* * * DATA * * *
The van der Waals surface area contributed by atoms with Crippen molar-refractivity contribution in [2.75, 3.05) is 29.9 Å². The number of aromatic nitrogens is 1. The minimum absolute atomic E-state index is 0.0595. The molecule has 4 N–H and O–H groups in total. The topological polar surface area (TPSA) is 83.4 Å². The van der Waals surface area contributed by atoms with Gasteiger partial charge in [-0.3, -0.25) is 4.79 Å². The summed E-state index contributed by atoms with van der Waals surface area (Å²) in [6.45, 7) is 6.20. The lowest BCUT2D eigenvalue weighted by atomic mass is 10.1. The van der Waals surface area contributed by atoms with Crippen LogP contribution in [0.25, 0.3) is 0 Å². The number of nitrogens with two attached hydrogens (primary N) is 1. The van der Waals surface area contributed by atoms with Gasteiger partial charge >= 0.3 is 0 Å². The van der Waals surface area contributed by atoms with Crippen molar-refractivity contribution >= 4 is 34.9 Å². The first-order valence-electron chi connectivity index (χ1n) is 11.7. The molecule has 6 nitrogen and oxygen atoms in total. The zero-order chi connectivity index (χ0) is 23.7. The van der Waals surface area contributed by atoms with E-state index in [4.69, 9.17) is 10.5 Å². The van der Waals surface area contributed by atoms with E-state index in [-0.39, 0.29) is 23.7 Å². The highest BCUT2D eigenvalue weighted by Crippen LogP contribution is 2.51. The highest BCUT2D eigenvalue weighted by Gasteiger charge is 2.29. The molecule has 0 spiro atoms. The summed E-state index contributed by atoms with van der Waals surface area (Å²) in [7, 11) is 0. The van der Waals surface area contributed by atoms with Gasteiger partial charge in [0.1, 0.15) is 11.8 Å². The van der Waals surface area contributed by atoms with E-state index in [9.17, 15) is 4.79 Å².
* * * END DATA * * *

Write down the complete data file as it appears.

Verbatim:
The van der Waals surface area contributed by atoms with Crippen molar-refractivity contribution in [2.75, 3.05) is 29.9 Å². The number of aromatic nitrogens is 1. The minimum absolute atomic E-state index is 0.0595. The molecule has 4 N–H and O–H groups in total. The topological polar surface area (TPSA) is 83.4 Å². The van der Waals surface area contributed by atoms with Gasteiger partial charge in [-0.3, -0.25) is 4.79 Å². The summed E-state index contributed by atoms with van der Waals surface area (Å²) in [6.45, 7) is 6.20. The lowest BCUT2D eigenvalue weighted by atomic mass is 10.1. The van der Waals surface area contributed by atoms with Crippen LogP contribution in [0.25, 0.3) is 0 Å². The number of nitrogens with two attached hydrogens (primary N) is 1. The van der Waals surface area contributed by atoms with Gasteiger partial charge >= 0.3 is 0 Å². The van der Waals surface area contributed by atoms with Crippen molar-refractivity contribution >= 4 is 34.9 Å². The first-order valence-electron chi connectivity index (χ1n) is 11.7. The molecule has 6 nitrogen and oxygen atoms in total. The zero-order chi connectivity index (χ0) is 23.7. The van der Waals surface area contributed by atoms with E-state index in [4.69, 9.17) is 10.5 Å². The van der Waals surface area contributed by atoms with E-state index in [-0.39, 0.29) is 23.7 Å². The highest BCUT2D eigenvalue weighted by Crippen LogP contribution is 2.51. The highest BCUT2D eigenvalue weighted by Gasteiger charge is 2.29. The molecule has 0 spiro atoms. The summed E-state index contributed by atoms with van der Waals surface area (Å²) in [7, 11) is 0. The van der Waals surface area contributed by atoms with Gasteiger partial charge in [0.1, 0.15) is 11.8 Å². The van der Waals surface area contributed by atoms with E-state index in [9.17, 15) is 4.79 Å².